• Your dog likes sleeping in the kennel at night. Some dogs feel safer in the den-like enclosure of a kennel.

  • You’re house-training your dog. Most dogs will not urinate or defecate in their kennels, especially if they sleep in them. Because of this, a kennel can be a useful house-training tool.

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Did you know?
Some dog kennels are used as outdoor exercise areas. These larger kennels, usually octagonal in shape, work almost like a dog run. Just make sure there are some shaded areas within the kennel to keep the dog out of the sun.

Dog kennel materials

Dog kennels are made of a number of materials, including metal, plastic, and canvas. Some materials work better than others for certain dogs.

Soft-sided dog kennels

  • A soft-sided dog kennel may be made of canvas or nylon. These materials are lightweight, easy to carry, and easy to wash. Many can be folded down when not in use.

  • These lighter kennel materials aren’t suitable for strong dogs and dogs who like to chew.

"A kennel cover fits over a kennel to make it look more like a coffee table or piece of wicker furniture. If you don’t like the way a wire or plastic kennel looks inside your home, consider purchasing a dog kennel with a cover."

Plastic dog kennels

  • Most plastic kennels are “enclosed,” so your pup won’t be able to see her surroundings well. However, she’ll be able to breathe thanks to vents around the enclosure.

  • Although made of plastic, the door will still likely be made of metal for security reasons.

  • Plastic kennels usually split in two, allowing you to store the pieces separately when not in use.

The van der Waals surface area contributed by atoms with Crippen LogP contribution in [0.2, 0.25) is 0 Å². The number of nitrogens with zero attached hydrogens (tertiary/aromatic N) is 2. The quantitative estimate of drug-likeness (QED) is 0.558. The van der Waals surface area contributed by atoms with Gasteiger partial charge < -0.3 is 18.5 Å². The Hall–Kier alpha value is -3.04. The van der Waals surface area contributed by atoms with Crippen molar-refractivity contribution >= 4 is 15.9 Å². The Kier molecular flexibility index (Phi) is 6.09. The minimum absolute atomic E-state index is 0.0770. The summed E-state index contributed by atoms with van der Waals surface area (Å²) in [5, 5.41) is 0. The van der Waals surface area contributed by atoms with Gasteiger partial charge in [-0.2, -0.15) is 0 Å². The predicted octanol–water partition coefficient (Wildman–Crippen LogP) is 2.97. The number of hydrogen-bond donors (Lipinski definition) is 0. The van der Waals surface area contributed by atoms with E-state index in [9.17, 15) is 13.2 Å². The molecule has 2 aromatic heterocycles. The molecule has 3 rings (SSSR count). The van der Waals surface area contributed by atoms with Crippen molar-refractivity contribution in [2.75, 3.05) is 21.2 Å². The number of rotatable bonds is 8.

• It’s not difficult to carry a smaller dog inside a plastic kennel with a handle.

"Some dogs have been known to chew through their plastic kennels. However, the enclosed nature of a plastic kennel could be just what the vet ordered for some skittish canines."

Metal wire dog kennels

  • The primary benefit of a metal wire kennel is that dogs can’t chew through it – although that doesn’t mean your pooch won’t try.

  • The gaps between the wires (or bars) allow for fresh airflow through the kennel, and the dog can see his surroundings, too.

  • Some metal kennels fold down to a smaller size for transportation.

  • It can be difficult to carry a metal kennel with a dog inside of it.

Dog kennel prices

Dog kennel prices vary greatly and depend, in large part, on size, construction materials, and features.

Less than $35

You can find a large number of kennels (canvas, plastic, metal) in the sub-$35 price range. Most will be made for small- or medium-size dogs. Some of these kennels are small enough to carry with the dog inside.

"If you will be confining your pet to a kennel during air travel, give her several days to acclimate to the kennel before flying. This will help reduce her stress level during the actual flight."